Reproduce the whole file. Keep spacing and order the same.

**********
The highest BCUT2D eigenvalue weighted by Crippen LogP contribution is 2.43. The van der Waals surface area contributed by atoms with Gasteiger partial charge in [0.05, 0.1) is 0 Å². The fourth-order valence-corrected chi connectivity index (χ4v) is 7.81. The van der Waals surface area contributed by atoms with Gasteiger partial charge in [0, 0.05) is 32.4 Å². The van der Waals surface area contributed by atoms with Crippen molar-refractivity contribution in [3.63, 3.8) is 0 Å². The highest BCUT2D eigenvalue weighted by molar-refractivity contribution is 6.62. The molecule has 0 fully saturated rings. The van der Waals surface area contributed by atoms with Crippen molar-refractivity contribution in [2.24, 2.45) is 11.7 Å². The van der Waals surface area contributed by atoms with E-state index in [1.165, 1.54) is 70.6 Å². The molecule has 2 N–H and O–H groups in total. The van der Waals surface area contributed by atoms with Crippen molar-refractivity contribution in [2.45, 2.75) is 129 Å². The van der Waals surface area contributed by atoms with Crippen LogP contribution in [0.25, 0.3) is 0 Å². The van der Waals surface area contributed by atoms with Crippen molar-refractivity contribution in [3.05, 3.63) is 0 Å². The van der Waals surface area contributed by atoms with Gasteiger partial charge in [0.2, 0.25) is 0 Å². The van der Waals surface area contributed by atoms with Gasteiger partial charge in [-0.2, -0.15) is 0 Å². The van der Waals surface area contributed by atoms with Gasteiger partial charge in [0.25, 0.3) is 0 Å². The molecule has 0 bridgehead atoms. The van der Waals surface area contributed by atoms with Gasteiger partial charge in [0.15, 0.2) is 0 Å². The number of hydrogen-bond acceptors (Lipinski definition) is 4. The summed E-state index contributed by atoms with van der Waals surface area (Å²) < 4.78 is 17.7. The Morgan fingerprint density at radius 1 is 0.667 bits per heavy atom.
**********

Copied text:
The highest BCUT2D eigenvalue weighted by Crippen LogP contribution is 2.43. The van der Waals surface area contributed by atoms with Gasteiger partial charge in [0.05, 0.1) is 0 Å². The fourth-order valence-corrected chi connectivity index (χ4v) is 7.81. The van der Waals surface area contributed by atoms with Gasteiger partial charge in [0, 0.05) is 32.4 Å². The van der Waals surface area contributed by atoms with Crippen molar-refractivity contribution in [3.63, 3.8) is 0 Å². The highest BCUT2D eigenvalue weighted by molar-refractivity contribution is 6.62. The molecule has 0 fully saturated rings. The van der Waals surface area contributed by atoms with Crippen molar-refractivity contribution in [2.24, 2.45) is 11.7 Å². The van der Waals surface area contributed by atoms with E-state index in [1.165, 1.54) is 70.6 Å². The molecule has 2 N–H and O–H groups in total. The van der Waals surface area contributed by atoms with Crippen molar-refractivity contribution in [2.45, 2.75) is 129 Å². The van der Waals surface area contributed by atoms with Crippen LogP contribution in [0.25, 0.3) is 0 Å². The van der Waals surface area contributed by atoms with Crippen molar-refractivity contribution in [3.05, 3.63) is 0 Å². The van der Waals surface area contributed by atoms with Gasteiger partial charge in [0.2, 0.25) is 0 Å². The van der Waals surface area contributed by atoms with Gasteiger partial charge in [-0.2, -0.15) is 0 Å². The van der Waals surface area contributed by atoms with Gasteiger partial charge in [0.25, 0.3) is 0 Å². The molecule has 0 bridgehead atoms. The van der Waals surface area contributed by atoms with Gasteiger partial charge in [0.15, 0.2) is 0 Å². The number of hydrogen-bond acceptors (Lipinski definition) is 4. The summed E-state index contributed by atoms with van der Waals surface area (Å²) < 4.78 is 17.7. The Morgan fingerprint density at radius 1 is 0.667 bits per heavy atom.